Monroe County, FL – Man Argues with Jehovah’s Witness, Charged with Disorderly Conduct

March 2, 2019

Monroe County, FL (March 2, 2019) – A man from the Florida Keys is facing a charge of disorderly conduct after officials say that he got into an argument with a Jehovah’s Witness.

59-year-old Edgar Wallis Jones was walking his French bulldog along Sombrero Beach on February 20th when he saw a Jehovah’s Witness near a car, holding religious literature. Jones allegedly told the Jehovah’s Witness that he was not allowed to be on city or state property with religious materials. The man then allegedly told Jones that he was legally on the property and that he was not soliciting anyone. Jones threatened to take the religious material and then grabbed the cart. At the same time, Jones’s dog started to chew on the papers.

The Jehovah’s Witness called the police to report the incident. Officers responded and recognized the dog from the Jehovah’s Witness description. Police questioned the Jones, who admitted that he had confronted the Jehovah’s Witness and that his dog had chewed on some of the books in the cart. Jones denied taking any literature.

A warrant for Jones’ arrest was issued and he turned himself in on Monday, February 25th, on a disorderly conduct charge.

Monroe County Disorderly Conduct Laws

Monroe County, FL - Man Argues with Jehovah's Witness, Charged with Disorderly ConductDisorderly conduct in Florida is a charge that covers a large area of behaviors. The crime is defined as any act that corrupts public morals, outrages public civility, or disrupts the peace. This definition is very broad and gives law enforcement officials wide discretion to issue charges for acts that they believe tend to disrupt peace or security in the area. The crime of disorderly conduct in most cases is a second-degree misdemeanor and carries a fine up to $500.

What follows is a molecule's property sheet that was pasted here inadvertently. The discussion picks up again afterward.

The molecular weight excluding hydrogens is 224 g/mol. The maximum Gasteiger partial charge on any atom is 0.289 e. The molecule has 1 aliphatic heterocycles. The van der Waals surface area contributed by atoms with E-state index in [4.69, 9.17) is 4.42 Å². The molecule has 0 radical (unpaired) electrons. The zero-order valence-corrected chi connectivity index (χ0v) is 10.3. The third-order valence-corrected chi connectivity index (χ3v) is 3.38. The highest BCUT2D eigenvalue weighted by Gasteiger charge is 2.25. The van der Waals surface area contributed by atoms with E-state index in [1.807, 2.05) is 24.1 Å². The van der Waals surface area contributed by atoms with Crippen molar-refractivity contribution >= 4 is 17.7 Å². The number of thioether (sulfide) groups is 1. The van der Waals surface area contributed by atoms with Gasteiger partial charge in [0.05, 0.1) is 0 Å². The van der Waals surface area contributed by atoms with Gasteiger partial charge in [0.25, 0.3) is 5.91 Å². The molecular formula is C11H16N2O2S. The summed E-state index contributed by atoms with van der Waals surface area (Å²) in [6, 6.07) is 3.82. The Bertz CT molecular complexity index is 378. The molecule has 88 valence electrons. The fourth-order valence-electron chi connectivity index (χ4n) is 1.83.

Depending on the circumstances of your case, you may have a defense if you have been charged with disorderly conduct. You could have a claim of self-defense if your “disorderly conduct” was actually an act of self-defense in response to a threat of bodily injury. Also, the conduct you engaged in might have been protected free speech under the First Amendment. You cannot be punished for violating this law if you are acting within your constitutional right of free expression. At Musca Law, our Florida criminal defense lawyers are dedicated to upholding and protecting our clients’ constitutional rights.

If you are facing a disorderly conduct charge in Monroe County, our Key West criminal defense attorneys are here to stand by your side. We bring over 150 years of collective experience to your case along with the skills and knowledge to prepare your best defense. For a free consultation, please give us a call any time at 800-687-2252.

Note: As a result of the secondary sources that were used to complete this post, the information included within has not been independently verified by our own staff and may include misinformation. If you read something that, to your knowledge, is incorrect, please contact us as soon as possible and we will correct the inaccuracy.

Disclaimer: As members of the local Naples and broader Florida community, we hope everyone in our community is safe and protected. We cover the events included in this blog as a way to offer support to the victims in similar circumstances and to provide relief during these difficult times. However, this information should not be misconstrued as legal advice, and you should speak with a trained legal professional for more information regarding your situation.